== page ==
Clever boxes exercise control

4 min read

Behind every good CNC machine is a good CNC. Steed Webzell takes a look at developments in this key technology area and at CNC's application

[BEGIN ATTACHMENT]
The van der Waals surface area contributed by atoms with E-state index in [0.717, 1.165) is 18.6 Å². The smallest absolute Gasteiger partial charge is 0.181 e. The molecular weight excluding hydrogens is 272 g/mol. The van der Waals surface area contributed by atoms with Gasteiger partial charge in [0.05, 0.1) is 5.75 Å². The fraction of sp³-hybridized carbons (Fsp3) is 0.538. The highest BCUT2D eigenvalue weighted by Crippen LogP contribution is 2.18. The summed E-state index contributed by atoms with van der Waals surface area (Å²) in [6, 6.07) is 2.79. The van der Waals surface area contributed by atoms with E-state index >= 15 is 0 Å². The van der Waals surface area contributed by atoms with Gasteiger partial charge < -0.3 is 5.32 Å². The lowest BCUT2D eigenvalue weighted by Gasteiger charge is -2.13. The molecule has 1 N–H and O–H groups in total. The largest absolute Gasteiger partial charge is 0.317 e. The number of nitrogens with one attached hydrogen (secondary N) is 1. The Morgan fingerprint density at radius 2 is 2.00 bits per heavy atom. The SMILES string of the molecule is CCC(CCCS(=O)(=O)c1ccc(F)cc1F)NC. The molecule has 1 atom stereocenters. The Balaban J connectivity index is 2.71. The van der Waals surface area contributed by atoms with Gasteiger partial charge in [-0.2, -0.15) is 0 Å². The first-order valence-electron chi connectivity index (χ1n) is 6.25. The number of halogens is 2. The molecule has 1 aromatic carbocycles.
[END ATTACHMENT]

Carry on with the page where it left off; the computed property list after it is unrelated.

Many modern CNC systems simplify and speed the programming process through the use of graphical prompts or conversational input requests. One such control is WinMax, the proprietary CNC from Hurco (01494 442222), which offers conversation-based shop floor programming capability and a second screen on which a graphic of the part is generated as cycles are built up. It is a key differentiator, as reported by customers. Having recently acquired a Hurco DCX32 bridge-type vertical machining centre fitted with WinMax, West Midlands-based toolmaker and subcontractor Cube Precision Engineering is constantly discovering new benefits of the control. For instance, like many machine shops, Cube says most of its 3D cycles are prepared off-line from customer models, imported into CAD, via IGES if necessary, and processed using CAM software. However, it is usual for simpler, 2D elements of a program to be processed at the control by the machine operator. "One of the benefits of WinMax is that such cycles can be easily merged with the 3D cutter paths prepared externally," says Neil Clifton, one of three director-owners at Cube. "Previously, such an approach would have resulted in two separate cutting cycles." SPEAKING PLAINLY Programming in 'plain English' clearly means there is no need for skilled machinists to be conversant with G and M coding, and this is among the important values espoused by the ProtoTrak control offered on models supplied by XYZ Machine Tools (01823 674200). Among those championing the advantages of ProtoTrak is Tyne & Wear-based subcontractor Arconia Engineering, which has just taken delivery of an XYZ ProTurn SLX 555 CNC/manual gap bed lathe, equipped with the latest generation ProtoTrak SLX control featuring constant surface speed (CSS) and 'Traking' as standard. CSS is particularly relevant, because, as co-founder Steven Plummer points out, "we always seek to improve on surface finish requirements – if a customer is multi-sourcing, it's worth investing the extra time and effort to make our products stand out from the rest". Traking allows operators to execute a program by turning the apron-mounted hand-wheels. This boosts operator confidence, as the machine will move through the program at that speed, thereby contributing to safe and collision-free machining. Switching between Traking and CNC automated running can be performed at any point during the machining process. Of course, a time that CNC potential truly gets assessed is typically during a machine tool refurbishment or retrofit exercise. In one recent case, the use of Heidenhain (01444 247711) motors, drive amplifiers and iTNC 530 CNC transformed a 22-year-old, 4-axis milling and boring centre into a 21st century, 6-axis machining centre, able to undertake complex and accurate contour machining operations. Re-engineered by Nutech Machinery Services (02476 667770), the revitalised Boko F63-100 has been exported to a customer in North America and will be dedicated to a range of contouring applications on satellite propulsion fuel tanks. Originally featuring a Heidenhain 355 control, the Boko F63-100 was a speculative purchase by Nutech some time ago, "but always with the intention of re-engineering it as a 6-axis model", says joint owner John Campbell. "Of course, with the Heidenhain iTNC 530 CNC being well suited to high surface definition and accurate contouring – it features ultra fast look-ahead processing, for example – our choice of retrofit CNC was obvious." POLISHED PERFORMANCE Naturally, the benefits of CNC technology apply across the entire spectrum of machine tools. For instance, Fanuc (01895 634182) is now a core supplier of control systems to polishing machine specialist, Zeeko. These machines, known as Intelligent Robotic Polishers (IRP), are used in the production of surfaces requiring nanometre accuracy. They include telescope mirrors, from a few millimetres across up to those measuring several metres, such as the 1.4 m segments of the 'European Extremely Large Telescope project' (E-ELT). Dr David Loke, machine control systems manager at Zeeko, says: "We are not as knowledgeable as Fanuc about their controllers, so at an early stage in new projects we meet to specify control systems, motors and drive kits. On our machines,we have two encoders per axis, back checking each other, resolving down to nanometric levels, and we clearly understand that you can use the best encoders available, but, without an excellent controller, the system falls down. It's a combination of the two that is essential. "For instance, with our integrated interferometer there's a lot of mathematics going on pictures are taken of different segments of the component being polished to tell the system about the current state of the component," he continues. "This information is plotted against what is required and an error map is fed into Zeeko Precessions software, which creates a corrective toolpath on the Fanuc controller." Box item Key (pad) innovations [] The latest CNC innovation from Siemens (0161 446 6400) is an entry-level control solution for standard lathes and milling machines. The company's Sinumerik 808D works hand-in-hand with the Sinamics V60 drive system and the Simotics 1FL5 servomotor, and is said to be well suited as a CNC system for the lower end of the performance range. However, even though it is the smallest member of the Sinumerik family, the 808D comes with intelligent MDynamics path control, including a look-ahead function. Claimed to be a major bonus for 808D users is the 'programGuide Basic' feature, which permits simple programming, with the aid of graphically-supported cycle screens and a contour calculator. It is also easy to reuse part programs from other controllers which support ISO code, making it possible to alternate between DIN and ISO programming languages, even within a single part program. [] At the other end of the scale, French CNC specialist NUM (0871 750 4020) has recently introduced Flexium+ (www.machinery.co.uk/45256), a modular, safety-equipped control platform that is said to enable machine tool OEMs to standardise on a single cost- and performance-optimised CNC architecture for a spectrum of model types – from small machines with a few axes to large, multi-cell manufacturing systems with over 200 axes and spindles. New support software for Flexium+ includes a precision operating system and soft automation PLC, complete with a customisable HMI that recognises touch gestures, an extensive suite of optional machining functions, and a 3D simulator for part program verification and visualisation of machining processes. [] Fagor Automation (01327 300067) is another control system developer with a new innovation, in the shape of its geometric language ProGTL3, which has been introduced in the company's CNC 8065. Based on the geometry-oriented paradigm, ProGTL3 (Professional Geometric and Technological Language – level 3), it is said to resolve any geometrical profile without mathematical calculations, additional trigonometry or the use of external CADCAM software. Furthermore, simulation takes place in real time. [] From Osai (01908 642687), an expert in control systems for specialist, high speed metal cutting machines, comes a new CNC family called OPENcontrol, an evolution of the former Osai 10 series. The system is based on a Windows CE platform and offers full integration of the original 10 series for retrofit applications. Within the system, OPENcontrol SW can move up to 64 axes using 40 channels, each one interpolating up to 12 axes simultaneously. The system allows users to explore general motion control applications with production process management and axis interpolation, which is implemented within the OPEN-10 machine logic, along with CNC applications for 2½D and 3D machining with TCP, HSM and volumetric compensation. First published in Machinery, January 2013